When I started reading the first few pages of The Observations, I almost gave up and put the book down due to the atrocious grammar, punctuation, and spelling of the text. Of course, I then realized that the writing style was simply a part of Bessy’s character and has been writing these accounts on a journal. As the novel went further, Bessy’s writing became a lot more improved, not simply on the mechanics, but her account became richer in detail, more believable, and easier to read. In fairness, I was delighted by Bessy’s voice and the way she expressed her thoughts in the beginning, giving me the idea of the type of upbringing she came from. Though I’m not quite familiar with Victorian slang, I found Bessy to be hilarious and yet refreshing at the same time. As she continued on with her accounts, maybe I felt a little upset that once her writing improved, her signature voice waned a little bit. That somehow got me all confused again as I was getting used to Bessy’s storytelling style.
The story itself is a mix of dark humor, psychological mystery, ghost story, all-around gothic fiction. The themes remind me a lot of the old fiction that we’re familiar with, such as Mary Shelley’s Frankenstein, the more well-known gothic-themed works by Edgar Allan Poe, and even famed Japanese author Edogawa Rampo’s surrealistic-style mysteries. At first the summary of the book really gave me enthusiasm to read it all the way, but as I reached the middle of the book I felt rather disappointed. Nevertheless, I have grown to love Bessy Buckley. I found her more lovable and more sympathetic than Gillespie and I’s Harriet Baxter, not to mention the fact that her accounts were a lot more believable than Baxter’s. After all, young Bessy was writing on an empty journal just after the day is over (even if in the beginning it was obvious she was a liar), while the elderly Harriet was simply recalling memories she believed really happened (as a result of a “senior moment”-like mindset).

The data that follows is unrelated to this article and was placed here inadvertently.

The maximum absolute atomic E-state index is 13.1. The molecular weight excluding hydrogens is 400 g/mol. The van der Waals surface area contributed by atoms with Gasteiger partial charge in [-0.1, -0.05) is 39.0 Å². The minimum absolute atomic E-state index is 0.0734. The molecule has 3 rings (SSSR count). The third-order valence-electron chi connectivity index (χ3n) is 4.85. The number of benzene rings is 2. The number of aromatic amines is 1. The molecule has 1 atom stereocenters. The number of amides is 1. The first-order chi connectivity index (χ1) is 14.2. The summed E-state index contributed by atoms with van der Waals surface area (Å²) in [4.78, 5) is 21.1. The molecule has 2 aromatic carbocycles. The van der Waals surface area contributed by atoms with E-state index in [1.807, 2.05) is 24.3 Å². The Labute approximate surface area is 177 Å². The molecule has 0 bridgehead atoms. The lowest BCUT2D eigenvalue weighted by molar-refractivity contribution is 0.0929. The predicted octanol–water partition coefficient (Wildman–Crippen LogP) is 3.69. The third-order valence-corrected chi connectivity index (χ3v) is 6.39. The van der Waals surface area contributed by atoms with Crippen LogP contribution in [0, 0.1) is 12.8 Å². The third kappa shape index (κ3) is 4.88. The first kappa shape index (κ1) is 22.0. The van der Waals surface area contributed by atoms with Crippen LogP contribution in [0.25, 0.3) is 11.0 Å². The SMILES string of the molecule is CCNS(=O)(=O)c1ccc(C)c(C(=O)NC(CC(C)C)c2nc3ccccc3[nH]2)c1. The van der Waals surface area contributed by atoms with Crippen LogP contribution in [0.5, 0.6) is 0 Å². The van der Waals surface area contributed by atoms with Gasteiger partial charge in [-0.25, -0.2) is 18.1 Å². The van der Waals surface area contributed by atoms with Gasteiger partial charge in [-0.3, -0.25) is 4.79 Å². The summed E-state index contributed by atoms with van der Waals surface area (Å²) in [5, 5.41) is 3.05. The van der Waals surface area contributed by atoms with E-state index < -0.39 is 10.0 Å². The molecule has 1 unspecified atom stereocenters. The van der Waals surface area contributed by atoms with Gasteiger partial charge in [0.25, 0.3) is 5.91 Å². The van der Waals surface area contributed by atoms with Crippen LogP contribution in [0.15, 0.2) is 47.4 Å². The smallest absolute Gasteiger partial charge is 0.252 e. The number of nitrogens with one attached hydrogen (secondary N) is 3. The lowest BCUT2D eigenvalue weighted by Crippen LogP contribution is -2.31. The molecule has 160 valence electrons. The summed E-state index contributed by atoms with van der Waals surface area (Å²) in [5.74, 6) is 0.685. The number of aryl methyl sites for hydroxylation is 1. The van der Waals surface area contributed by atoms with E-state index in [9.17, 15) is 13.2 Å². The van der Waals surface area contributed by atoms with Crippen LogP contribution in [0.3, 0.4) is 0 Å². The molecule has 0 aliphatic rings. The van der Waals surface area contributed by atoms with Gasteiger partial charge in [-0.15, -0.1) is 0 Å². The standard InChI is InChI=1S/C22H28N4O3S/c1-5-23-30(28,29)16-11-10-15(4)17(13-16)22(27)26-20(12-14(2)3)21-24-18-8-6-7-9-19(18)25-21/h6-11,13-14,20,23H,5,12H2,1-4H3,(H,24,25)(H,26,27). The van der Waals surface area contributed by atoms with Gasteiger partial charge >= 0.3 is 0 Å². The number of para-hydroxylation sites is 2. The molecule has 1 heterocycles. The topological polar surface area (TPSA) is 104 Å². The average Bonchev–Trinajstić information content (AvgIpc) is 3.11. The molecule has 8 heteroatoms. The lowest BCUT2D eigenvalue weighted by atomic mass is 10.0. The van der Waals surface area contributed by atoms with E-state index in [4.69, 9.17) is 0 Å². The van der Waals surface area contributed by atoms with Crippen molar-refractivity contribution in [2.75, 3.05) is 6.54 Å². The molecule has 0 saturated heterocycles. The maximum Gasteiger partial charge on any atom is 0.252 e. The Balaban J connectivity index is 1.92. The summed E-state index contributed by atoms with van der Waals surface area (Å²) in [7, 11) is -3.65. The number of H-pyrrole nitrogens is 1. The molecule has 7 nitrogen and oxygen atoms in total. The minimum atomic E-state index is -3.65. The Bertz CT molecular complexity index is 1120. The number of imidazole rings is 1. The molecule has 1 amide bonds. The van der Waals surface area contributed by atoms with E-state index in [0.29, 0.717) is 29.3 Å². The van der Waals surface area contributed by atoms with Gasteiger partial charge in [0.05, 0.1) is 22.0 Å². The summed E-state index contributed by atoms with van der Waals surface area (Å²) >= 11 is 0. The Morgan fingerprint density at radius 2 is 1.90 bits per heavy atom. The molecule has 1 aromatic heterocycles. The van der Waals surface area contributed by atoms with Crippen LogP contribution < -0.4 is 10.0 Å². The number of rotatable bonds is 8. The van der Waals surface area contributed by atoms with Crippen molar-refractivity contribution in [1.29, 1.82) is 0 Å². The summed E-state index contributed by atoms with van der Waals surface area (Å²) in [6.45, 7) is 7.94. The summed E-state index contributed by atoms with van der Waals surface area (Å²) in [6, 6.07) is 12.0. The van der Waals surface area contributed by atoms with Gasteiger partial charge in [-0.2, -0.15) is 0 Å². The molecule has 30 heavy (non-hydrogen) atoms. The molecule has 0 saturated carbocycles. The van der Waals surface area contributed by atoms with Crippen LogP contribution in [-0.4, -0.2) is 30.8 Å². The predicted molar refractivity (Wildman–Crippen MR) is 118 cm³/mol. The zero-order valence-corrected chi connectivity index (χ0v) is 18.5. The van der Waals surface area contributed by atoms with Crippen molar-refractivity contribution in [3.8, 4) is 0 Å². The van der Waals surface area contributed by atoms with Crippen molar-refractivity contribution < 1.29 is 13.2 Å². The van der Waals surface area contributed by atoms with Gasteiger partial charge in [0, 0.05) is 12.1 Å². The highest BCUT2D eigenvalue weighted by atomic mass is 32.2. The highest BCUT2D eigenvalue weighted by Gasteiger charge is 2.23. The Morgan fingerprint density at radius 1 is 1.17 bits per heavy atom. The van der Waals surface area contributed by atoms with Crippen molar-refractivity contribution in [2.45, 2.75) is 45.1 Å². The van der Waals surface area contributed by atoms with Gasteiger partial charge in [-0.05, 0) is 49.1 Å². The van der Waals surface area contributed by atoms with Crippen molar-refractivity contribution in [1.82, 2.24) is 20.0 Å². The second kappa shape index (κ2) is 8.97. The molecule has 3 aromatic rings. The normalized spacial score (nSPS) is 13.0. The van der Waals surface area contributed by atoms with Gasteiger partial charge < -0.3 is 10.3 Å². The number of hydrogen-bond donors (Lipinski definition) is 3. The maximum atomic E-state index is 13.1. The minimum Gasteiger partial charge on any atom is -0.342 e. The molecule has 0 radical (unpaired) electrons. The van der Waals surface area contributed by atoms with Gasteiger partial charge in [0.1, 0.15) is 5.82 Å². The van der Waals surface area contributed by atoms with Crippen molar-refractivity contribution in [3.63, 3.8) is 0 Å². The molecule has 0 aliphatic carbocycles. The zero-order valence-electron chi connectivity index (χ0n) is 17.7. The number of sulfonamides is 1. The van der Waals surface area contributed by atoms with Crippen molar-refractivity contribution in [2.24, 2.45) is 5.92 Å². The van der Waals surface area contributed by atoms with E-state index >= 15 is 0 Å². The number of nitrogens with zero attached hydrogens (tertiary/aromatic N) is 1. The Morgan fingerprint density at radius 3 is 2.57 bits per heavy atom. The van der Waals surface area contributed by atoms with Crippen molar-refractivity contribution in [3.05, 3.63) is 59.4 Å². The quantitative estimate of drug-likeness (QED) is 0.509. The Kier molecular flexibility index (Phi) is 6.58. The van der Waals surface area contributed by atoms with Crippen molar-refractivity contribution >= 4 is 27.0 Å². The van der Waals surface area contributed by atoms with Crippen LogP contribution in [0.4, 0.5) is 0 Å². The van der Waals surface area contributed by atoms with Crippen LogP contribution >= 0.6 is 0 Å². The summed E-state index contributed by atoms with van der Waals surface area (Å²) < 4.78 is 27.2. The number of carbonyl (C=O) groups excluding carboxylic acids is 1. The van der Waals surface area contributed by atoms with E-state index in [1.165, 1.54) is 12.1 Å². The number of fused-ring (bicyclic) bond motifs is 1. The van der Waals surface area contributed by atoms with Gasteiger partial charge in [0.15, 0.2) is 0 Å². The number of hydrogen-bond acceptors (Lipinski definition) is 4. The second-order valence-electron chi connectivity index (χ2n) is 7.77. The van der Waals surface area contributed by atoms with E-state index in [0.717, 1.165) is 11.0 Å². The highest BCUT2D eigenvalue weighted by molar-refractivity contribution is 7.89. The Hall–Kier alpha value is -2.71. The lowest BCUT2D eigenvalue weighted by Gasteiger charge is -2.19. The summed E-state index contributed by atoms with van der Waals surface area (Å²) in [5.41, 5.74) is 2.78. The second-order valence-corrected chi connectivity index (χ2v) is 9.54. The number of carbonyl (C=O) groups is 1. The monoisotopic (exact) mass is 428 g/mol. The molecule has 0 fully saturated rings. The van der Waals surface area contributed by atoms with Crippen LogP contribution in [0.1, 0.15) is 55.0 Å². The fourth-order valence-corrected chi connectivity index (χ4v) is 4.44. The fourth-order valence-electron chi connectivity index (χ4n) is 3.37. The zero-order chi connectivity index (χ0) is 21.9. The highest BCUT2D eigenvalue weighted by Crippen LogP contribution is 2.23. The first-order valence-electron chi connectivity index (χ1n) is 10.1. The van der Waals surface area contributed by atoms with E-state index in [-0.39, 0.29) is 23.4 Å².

If you are a fan of Victorian gothic fiction, The Observations is a worthwhile read, even though it's written by a contemporary writer. If you’re like me, who recently became a Jane Harris fan after reading Gillespie and I, you should also give her debut novel a try as well. It may not be as dark as Gillespie and I, but The Observations can also be a delightful, somewhat lighthearted summer read.